Question: As-salamu `alaykum Thanks for the great service you are offering and please be patient with me because I have some questions about the Companions and prophets. It was narrated that Asmaa’ bint Abu Bakr’s husband used to tie her together with his other wife and beat them.

How could one of the companions of Muhammad (peace be upon him) do something like this? The Qur’an says that Prophet Moses killed a man in Egypt and he escaped when he knew that they were looking for him, aren’t prophets supposed to be sinless? I hope you have time to answer my questions because I’m very curious, thank you very much.


Jasser Auda

As-salamu `alaykum, Moshtaha.

Thank you so much for your questions.

You say: “It was narrated that Asmaa’ bint Abu Bakr’s husband used to tie her together with his other wife and beat them. How could one of the companions of Prophet Muhammad do something like this?”

There is no narration of any sort in any of the Hadith sources that describes the story the way you did. Az-Zubayr, Asmaa’s husband, was a Companion who was married to more than one wife, but it was not narrated in the known collections that he “tied them together and beat them up.” However, there is a narration in At-Tabarani’s Al-Mu`jam Al-Kabeer that states that Az-Zubayr once hit Asmaa’, and their son `Abdullah intervened and prevented Az-Zubayr from hitting her any further.

You just need to realize that companions of prophets are not protected from sins as prophets are. The companions are excellent human beings, but they also have their weaknesses and might make mistakes, small or big. In the Islamic Law, the authority of a companion’s opinions or actions depends on how much they agree with the Islamic principles and moral behavior.

Regarding the story in At-Tabarani’s collection, it is sad that these stories are mentioned in the Prophetic Hadith books without appropriate comments from the narrator. However, it was narrated in another hadith that the Prophet Muhammad (peace and blessings be upon him) heard that some of his Companions beat their wives (which might have been the case with Asmaa’). The Prophet (peace and blessings be upon him) was very disturbed by what he heard and he instructed, “Do not hit the maids of God.” It is clear from this hadith, as well as from the general principles of Islam, that such an act is forbidden.

The only person who is an example in every aspect of life is the Prophet Muhammad (peace and blessings be upon him). Allah Almighty said in the Qur’an what means:
*{Verily in the Messenger of Allah ye have a good example for him who looketh unto Allah and the Last Day, and remembereth Allah much.}* (Al-Ahzab 33:21)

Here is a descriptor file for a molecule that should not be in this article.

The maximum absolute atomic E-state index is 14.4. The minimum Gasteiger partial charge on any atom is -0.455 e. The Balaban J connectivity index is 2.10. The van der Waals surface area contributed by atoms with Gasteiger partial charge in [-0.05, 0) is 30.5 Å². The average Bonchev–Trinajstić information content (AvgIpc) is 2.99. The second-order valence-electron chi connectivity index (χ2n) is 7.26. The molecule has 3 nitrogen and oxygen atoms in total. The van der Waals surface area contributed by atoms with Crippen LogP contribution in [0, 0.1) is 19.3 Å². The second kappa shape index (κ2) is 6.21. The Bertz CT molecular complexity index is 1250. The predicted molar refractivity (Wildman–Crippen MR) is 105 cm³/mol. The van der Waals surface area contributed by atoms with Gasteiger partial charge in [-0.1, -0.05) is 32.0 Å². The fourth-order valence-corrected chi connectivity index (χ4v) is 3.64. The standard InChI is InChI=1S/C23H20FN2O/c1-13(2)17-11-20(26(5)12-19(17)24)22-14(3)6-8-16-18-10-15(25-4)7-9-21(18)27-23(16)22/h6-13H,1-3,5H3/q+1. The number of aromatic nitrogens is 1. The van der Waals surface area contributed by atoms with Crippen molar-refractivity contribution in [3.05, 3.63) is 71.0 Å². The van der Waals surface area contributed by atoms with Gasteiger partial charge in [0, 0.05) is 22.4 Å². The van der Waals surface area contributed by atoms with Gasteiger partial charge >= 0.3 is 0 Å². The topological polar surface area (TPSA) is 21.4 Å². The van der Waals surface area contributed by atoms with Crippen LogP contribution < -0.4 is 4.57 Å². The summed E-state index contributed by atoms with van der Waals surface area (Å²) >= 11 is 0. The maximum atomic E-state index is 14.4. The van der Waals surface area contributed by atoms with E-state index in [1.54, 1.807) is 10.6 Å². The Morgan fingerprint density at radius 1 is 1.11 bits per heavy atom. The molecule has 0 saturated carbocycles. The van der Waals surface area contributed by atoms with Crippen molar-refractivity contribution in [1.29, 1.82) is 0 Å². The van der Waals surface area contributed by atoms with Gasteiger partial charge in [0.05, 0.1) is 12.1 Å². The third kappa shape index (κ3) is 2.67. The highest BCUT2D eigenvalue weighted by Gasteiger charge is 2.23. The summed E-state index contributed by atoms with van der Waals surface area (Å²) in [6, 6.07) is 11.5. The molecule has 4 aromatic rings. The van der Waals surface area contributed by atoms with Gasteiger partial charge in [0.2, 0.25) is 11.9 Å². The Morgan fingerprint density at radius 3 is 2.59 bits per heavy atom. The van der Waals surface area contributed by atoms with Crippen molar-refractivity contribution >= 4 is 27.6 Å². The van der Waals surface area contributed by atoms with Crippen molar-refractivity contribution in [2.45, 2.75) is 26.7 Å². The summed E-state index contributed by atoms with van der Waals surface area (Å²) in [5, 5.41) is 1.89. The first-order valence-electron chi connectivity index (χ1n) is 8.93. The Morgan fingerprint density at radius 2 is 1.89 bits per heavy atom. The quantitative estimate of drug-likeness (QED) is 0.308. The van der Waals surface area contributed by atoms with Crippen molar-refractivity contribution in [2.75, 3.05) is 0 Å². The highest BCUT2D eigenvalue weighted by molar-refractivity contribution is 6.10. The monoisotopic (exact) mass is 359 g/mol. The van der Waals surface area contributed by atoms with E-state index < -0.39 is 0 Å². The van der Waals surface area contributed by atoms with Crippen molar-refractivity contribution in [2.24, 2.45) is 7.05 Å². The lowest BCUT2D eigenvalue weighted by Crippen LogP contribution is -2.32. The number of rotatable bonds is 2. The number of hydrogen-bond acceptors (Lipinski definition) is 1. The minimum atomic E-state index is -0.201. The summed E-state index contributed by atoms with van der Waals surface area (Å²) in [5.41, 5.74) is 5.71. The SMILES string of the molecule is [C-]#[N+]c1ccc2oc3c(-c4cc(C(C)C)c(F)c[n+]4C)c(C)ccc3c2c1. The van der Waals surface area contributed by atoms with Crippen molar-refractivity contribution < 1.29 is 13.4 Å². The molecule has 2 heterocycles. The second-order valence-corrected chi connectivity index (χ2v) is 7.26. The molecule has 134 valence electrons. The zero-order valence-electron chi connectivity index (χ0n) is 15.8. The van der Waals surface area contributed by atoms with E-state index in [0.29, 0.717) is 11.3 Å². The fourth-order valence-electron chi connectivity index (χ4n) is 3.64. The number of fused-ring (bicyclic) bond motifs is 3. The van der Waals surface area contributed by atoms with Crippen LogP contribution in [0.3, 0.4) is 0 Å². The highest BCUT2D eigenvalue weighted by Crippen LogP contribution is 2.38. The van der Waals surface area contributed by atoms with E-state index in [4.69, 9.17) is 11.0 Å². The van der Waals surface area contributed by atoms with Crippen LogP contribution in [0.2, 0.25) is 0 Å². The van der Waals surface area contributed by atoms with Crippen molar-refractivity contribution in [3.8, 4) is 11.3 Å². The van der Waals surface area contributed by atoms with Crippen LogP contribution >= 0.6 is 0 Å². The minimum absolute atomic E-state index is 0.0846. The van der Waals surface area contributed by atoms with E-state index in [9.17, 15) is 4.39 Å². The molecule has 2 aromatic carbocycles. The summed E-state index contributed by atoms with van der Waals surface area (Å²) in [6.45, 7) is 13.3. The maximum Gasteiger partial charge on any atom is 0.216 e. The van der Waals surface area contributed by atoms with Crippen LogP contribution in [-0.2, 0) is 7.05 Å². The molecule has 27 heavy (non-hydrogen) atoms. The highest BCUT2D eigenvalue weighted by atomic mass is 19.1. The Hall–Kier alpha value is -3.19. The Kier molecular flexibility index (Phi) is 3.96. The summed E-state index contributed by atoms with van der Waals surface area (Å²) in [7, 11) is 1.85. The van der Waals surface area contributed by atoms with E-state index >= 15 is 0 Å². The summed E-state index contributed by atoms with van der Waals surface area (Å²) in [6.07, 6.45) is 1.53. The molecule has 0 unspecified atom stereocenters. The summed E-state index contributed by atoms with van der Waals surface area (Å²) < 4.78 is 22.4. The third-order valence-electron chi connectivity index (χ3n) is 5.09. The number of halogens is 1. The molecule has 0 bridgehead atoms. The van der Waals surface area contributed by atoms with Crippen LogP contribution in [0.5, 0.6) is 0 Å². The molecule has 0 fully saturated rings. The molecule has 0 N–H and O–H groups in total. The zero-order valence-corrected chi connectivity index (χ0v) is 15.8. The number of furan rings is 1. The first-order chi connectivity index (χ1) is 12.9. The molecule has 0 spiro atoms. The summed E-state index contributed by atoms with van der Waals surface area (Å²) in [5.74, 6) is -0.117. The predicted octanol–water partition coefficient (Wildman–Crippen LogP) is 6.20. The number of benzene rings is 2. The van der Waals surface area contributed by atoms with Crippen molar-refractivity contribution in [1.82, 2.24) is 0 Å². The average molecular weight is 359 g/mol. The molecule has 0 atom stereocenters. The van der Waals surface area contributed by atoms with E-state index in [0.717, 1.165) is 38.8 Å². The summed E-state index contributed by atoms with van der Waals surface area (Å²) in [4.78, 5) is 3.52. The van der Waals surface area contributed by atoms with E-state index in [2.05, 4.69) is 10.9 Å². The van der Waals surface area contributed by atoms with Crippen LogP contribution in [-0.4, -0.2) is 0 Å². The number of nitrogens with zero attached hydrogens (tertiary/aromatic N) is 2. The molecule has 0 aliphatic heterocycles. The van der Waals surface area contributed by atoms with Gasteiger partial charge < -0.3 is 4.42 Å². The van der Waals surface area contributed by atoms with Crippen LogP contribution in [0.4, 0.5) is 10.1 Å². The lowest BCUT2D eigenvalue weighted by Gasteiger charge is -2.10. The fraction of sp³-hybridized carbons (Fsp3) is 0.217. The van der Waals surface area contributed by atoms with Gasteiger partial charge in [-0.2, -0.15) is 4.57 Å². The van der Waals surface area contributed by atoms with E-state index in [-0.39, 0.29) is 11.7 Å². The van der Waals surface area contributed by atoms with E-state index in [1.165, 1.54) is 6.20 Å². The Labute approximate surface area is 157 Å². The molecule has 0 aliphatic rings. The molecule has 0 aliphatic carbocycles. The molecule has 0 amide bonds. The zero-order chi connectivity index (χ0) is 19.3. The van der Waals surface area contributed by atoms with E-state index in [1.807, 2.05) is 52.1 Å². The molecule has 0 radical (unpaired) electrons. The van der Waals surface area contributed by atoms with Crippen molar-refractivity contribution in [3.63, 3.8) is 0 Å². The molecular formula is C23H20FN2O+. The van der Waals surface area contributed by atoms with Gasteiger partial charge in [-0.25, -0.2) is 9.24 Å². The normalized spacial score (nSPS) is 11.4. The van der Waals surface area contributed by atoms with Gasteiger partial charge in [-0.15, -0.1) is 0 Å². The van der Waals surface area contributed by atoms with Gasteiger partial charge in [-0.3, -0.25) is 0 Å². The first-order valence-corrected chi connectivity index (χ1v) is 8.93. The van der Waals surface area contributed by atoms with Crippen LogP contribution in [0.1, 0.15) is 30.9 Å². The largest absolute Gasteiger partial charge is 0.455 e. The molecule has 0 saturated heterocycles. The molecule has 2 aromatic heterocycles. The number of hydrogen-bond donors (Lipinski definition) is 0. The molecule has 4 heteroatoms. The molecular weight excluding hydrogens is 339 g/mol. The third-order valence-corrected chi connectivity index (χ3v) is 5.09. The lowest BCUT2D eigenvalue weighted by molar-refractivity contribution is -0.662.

And his example in this matter is what Anas (his servant) narrated: “I served the Prophet (peace and blessings be upon him) for ten years. He never said a bad word to me. He never blamed me for something that I did or did not do. He never hit a woman or a servant, ever.”

Regarding the verse in Surat An-Nisaa’ (4:34) that talks about a man “beating” his wife, it is in the context of the wife being involved in immoral actions or “ill-conduct,” as Yusuf Ali translated it. Moreover, the Prophet (peace and blessings be upon him) explained that this is something that could be best described as “metaphorical” because he said that this beating should not be with anything but the man’s siwak (toothbrush).

Your next question is regarding Prophet Moses: “The Qur’an says that Prophet Moses killed a man in Egypt and he escaped when he knew that they were looking for him, aren’t prophets supposed to be sinless?”

Well, Moses (peace and blessings be upon him) did not plot to kill that man. The Qur’an says what means:
*{And he [Moses] entered the city at a time of carelessness of its folk, and he found therein two men fighting, one of his own caste, and the other of his enemies; and he who was of his caste asked him for help against him who was of his enemies. So Moses struck him with his fist and, as a result, killed him.}* (Al-Qasas 28:15)

So, Moses killed this man by accident.

Regarding the issue of the prophets being sinless or infallible, there is an agreement among scholars that prophets are protected from sins. The protection of all prophets from sins is an Islamic belief, which is a precondition to trusting the prophets’ message and following their example. However, there is a debate among scholars on whether prophets (peace be upon them all) are subject to error in judgments in “human” matters. The word `issmah (literally: protection) is mentioned in the Qur’an in the context of the Prophet being protected from people’s whims and Satan’s delusions while he conveys the message of God.

However, the Qur’an did correct Prophet Muhammad (peace be upon him) on a few occasions in matters of human judgment (Qur’an 8:67; 9:43; and 80:1-3). Nevertheless, some scholars rejected the possibility of erring in any prophetic decision whatsoever (for example, Al-Amedi, Al-Ihkaam fi Usul Al-Ahkam, vol.4, p. 99, Dar Al-Kitab Al-Arabi, Beirut, AH 1404). This matter is discussed in the legal sources under the title “Ijtihad Al-Rusul“ (the free reasoning or independent decision making of the prophets). The following is a rather formal way of presenting it: